The overarching goal of research in the Oldham lab is to understand the molecular basis of cellular identity in the human brain. The human brain is an extraordinarily complex, heterogeneous structure, comprised of diverse cell types whose molecular and functional identities are poorly understood. Because gene expression lies at the root of cellular identity, much of our work is focused on understanding the organization of the human brain transcriptome. Our work is motivated by a simple but powerful idea: by analyzing the covariance structure of gene expression in the human brain, it is possible to isolate reproducible transcriptional signatures of distinct cell types and cellular processes in silico.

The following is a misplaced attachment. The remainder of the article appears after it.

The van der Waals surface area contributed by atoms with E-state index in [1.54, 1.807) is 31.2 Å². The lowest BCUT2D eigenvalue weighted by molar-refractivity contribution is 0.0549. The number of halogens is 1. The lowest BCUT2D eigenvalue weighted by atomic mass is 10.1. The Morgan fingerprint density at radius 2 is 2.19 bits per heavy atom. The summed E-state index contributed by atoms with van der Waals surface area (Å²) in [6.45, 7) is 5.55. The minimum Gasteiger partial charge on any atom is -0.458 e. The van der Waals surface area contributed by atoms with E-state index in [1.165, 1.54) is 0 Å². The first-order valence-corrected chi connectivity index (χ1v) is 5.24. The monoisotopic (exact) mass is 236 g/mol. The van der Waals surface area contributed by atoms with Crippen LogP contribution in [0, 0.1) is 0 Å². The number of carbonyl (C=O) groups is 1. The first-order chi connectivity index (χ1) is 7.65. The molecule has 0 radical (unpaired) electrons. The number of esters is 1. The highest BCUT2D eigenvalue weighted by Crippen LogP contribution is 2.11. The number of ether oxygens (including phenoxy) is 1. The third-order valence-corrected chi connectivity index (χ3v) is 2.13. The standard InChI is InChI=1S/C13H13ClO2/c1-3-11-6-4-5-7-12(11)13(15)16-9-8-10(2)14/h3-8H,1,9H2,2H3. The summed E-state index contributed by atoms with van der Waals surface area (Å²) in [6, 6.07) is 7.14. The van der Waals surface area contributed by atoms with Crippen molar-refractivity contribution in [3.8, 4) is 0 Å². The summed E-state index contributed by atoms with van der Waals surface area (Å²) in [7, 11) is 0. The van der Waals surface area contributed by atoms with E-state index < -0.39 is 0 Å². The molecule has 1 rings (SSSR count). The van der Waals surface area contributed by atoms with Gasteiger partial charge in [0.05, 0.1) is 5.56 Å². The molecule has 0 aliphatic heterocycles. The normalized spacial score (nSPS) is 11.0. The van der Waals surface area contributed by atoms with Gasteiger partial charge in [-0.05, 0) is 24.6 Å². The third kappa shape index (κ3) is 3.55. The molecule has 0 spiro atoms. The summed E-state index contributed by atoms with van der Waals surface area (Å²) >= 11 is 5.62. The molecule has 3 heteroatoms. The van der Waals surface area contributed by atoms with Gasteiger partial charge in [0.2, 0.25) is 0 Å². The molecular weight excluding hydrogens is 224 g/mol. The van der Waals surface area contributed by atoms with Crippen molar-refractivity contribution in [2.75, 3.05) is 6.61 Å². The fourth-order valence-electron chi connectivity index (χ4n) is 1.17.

We are developing new ways of studying biological systems that combine standardized sampling strategies, multiomic data collection, and multivariate analytical methods. The engine of the lab is a custom computational pipeline for detecting patterns in omics datasets that is implemented in the R computing environment. Insights from computational analyses are used to generate hypotheses that are tested at the bench. Most of our work is focused on the analysis of human brain tissue and cells, but we also perform work in model systems when appropriate.